Tidal energy is gravitational in origin. Geothermal energy comes from radioactive decay inside the earth.

  • Correct!

    Tidal energy is gravitational in origin. Solar energy comes from nuclear reactions in the sun, and geothermal energy comes from radioactive decay inside the earth.

  • Sorry, that’s incorrect.

    Tidal energy is gravitational in origin. Solar energy comes from nuclear reactions in the sun, and geothermal energy comes from radioactive decay inside the earth.

Energy intensity is a measure of:

  • Correct!

    Energy intensity is a measure of a nation's energy efficiency represented through energy use per unit of GDP (Gross Domestic Product).

  • Sorry, that’s incorrect.

    Energy intensity is a measure of a nation's energy efficiency represented through energy use per unit of GDP (Gross Domestic Product).

  • Sorry, that’s incorrect.

    Energy intensity is a measure of a nation's energy efficiency represented through energy use per unit of GDP (Gross Domestic Product).

Since the beginning of the industrial revolution, about how much have atmospheric carbon dioxide concentrations increased?

  • Correct!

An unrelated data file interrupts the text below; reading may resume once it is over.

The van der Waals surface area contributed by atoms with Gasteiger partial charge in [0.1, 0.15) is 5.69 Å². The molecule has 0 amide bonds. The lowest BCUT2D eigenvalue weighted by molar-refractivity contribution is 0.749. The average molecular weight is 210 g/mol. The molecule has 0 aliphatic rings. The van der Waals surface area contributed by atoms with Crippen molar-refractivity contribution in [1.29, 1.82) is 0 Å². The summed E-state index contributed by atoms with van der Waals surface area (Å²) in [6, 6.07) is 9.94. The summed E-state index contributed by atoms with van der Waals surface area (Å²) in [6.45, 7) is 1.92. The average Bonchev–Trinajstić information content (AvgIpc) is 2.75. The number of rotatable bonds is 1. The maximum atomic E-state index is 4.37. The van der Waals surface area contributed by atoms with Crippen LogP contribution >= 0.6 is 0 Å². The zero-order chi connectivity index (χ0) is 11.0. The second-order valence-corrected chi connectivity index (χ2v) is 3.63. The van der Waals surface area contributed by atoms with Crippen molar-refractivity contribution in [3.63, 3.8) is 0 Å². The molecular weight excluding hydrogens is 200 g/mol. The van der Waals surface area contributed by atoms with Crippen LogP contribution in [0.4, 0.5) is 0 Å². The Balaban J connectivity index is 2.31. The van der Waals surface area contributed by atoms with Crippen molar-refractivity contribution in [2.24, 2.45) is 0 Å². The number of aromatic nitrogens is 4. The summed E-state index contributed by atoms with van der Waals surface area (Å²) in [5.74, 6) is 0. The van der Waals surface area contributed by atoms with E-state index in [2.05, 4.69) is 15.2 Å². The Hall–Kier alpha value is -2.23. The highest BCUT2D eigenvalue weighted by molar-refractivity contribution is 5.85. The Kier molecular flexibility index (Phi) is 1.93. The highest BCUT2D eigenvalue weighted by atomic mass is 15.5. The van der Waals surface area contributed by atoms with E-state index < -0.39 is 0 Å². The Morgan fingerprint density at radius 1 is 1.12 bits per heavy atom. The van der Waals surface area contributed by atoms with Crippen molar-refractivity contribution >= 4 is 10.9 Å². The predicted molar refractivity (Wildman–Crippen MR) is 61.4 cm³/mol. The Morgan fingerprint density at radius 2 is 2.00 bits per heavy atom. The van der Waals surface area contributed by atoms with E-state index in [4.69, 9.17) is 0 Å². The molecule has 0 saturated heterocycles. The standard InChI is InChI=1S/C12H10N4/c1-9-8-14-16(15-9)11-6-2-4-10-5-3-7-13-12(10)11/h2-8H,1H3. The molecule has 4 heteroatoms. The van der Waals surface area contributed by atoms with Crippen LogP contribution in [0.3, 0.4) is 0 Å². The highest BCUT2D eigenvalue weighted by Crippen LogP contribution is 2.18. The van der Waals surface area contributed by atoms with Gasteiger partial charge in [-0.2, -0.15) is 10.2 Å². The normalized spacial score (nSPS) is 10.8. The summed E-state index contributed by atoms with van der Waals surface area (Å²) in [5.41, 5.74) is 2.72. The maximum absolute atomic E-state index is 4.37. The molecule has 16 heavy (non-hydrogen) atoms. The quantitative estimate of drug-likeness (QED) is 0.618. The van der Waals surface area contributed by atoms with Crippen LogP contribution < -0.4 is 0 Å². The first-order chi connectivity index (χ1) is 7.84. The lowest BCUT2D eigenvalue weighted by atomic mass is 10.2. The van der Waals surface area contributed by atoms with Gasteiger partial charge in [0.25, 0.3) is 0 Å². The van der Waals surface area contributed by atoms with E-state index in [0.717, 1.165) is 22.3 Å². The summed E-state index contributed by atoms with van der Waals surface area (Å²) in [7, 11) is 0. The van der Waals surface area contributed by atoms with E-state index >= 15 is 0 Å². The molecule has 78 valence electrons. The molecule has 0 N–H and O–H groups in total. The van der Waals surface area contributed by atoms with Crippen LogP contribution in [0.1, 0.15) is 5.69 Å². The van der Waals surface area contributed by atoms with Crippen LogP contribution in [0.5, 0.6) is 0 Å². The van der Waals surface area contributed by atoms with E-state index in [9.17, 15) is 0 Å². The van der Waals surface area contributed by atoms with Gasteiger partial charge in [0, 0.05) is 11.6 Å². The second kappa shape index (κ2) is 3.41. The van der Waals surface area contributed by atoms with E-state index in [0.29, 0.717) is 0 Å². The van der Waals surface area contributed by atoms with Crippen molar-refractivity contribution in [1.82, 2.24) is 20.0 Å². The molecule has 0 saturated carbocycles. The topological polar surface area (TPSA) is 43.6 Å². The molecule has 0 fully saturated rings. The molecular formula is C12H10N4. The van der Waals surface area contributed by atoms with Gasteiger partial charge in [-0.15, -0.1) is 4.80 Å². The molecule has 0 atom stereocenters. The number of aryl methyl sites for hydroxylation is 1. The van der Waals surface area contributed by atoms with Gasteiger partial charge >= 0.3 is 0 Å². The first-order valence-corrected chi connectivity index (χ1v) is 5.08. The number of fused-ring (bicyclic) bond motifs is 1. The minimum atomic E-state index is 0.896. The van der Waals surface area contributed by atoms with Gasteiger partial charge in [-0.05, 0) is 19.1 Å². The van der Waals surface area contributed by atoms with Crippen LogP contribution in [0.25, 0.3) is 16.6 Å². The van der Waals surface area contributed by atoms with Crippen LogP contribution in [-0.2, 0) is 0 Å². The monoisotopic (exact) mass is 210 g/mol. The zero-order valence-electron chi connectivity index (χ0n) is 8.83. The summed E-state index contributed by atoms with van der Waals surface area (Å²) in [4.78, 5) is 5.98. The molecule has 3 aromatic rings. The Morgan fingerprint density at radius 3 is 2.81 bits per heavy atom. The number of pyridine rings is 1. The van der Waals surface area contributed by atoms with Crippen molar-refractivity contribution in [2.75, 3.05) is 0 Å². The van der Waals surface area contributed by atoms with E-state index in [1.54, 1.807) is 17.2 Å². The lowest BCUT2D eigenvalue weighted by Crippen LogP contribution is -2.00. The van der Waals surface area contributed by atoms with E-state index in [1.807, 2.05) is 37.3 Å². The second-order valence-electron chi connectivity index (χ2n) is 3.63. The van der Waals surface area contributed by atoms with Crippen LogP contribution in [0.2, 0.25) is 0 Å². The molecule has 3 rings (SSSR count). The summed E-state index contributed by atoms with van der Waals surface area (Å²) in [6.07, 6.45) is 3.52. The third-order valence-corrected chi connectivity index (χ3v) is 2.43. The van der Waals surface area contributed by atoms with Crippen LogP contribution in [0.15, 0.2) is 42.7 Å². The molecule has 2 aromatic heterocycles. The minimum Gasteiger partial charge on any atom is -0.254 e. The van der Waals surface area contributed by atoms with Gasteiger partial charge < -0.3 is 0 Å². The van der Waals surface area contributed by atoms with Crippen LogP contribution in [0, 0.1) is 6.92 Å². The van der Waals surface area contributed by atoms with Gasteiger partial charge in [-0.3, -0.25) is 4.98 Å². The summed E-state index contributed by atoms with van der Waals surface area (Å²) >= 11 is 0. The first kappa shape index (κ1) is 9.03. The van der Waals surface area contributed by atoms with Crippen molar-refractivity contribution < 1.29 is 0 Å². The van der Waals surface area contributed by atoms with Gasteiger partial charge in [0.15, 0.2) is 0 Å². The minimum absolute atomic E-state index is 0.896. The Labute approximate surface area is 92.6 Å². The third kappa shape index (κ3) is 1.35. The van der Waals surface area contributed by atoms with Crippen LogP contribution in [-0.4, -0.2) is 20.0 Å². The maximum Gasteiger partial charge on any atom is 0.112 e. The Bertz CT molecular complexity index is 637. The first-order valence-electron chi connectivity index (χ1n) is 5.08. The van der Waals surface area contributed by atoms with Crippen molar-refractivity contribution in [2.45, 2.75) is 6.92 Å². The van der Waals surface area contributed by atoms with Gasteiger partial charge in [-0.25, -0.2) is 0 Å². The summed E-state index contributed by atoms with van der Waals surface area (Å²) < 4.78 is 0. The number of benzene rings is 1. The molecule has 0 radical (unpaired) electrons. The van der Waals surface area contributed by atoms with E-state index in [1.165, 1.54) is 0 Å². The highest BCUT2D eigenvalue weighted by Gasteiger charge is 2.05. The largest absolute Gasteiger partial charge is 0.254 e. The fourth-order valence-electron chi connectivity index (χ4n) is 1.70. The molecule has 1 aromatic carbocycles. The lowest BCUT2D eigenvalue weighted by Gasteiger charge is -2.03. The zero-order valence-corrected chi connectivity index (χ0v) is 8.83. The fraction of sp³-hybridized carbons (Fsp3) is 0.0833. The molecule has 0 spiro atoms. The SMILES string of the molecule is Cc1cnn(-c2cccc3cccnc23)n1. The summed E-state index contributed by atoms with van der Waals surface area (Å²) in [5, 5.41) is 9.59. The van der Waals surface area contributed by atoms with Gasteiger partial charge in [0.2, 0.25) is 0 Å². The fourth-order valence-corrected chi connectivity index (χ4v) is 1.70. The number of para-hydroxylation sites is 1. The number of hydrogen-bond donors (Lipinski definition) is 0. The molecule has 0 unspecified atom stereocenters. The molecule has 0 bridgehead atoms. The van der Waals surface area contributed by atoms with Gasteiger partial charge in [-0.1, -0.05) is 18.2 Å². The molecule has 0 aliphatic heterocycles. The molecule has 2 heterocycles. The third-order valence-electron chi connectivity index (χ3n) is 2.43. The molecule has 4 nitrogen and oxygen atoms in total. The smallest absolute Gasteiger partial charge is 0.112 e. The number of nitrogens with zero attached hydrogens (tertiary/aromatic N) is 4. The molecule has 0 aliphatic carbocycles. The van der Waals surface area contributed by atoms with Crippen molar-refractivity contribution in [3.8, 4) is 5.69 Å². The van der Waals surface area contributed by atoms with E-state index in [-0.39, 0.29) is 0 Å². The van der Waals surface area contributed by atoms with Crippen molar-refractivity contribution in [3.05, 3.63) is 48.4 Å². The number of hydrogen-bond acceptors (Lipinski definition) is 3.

CO2 concentration in the atmosphere has risen about 43% since the beginning of the industrial revolution in the mid-eighteenth century-half of that since 1980

  • Sorry, that’s incorrect.

    CO2 concentration in the atmosphere has risen about 43% since the beginning of the industrial revolution in the mid-eighteenth century-half of that since 1980

  • Sorry, that’s incorrect.

    CO2 concentration in the atmosphere has risen about 43% since the beginning of the industrial revolution in the mid-eighteenth century-half of that since 1980

  • Sorry, that’s incorrect.

    CO2 concentration in the atmosphere has risen about 43% since the beginning of the industrial revolution in the mid-eighteenth century-half of that since 1980

Which of the following sources do experts expect will provide us with the “silver bullet” solution to our energy needs?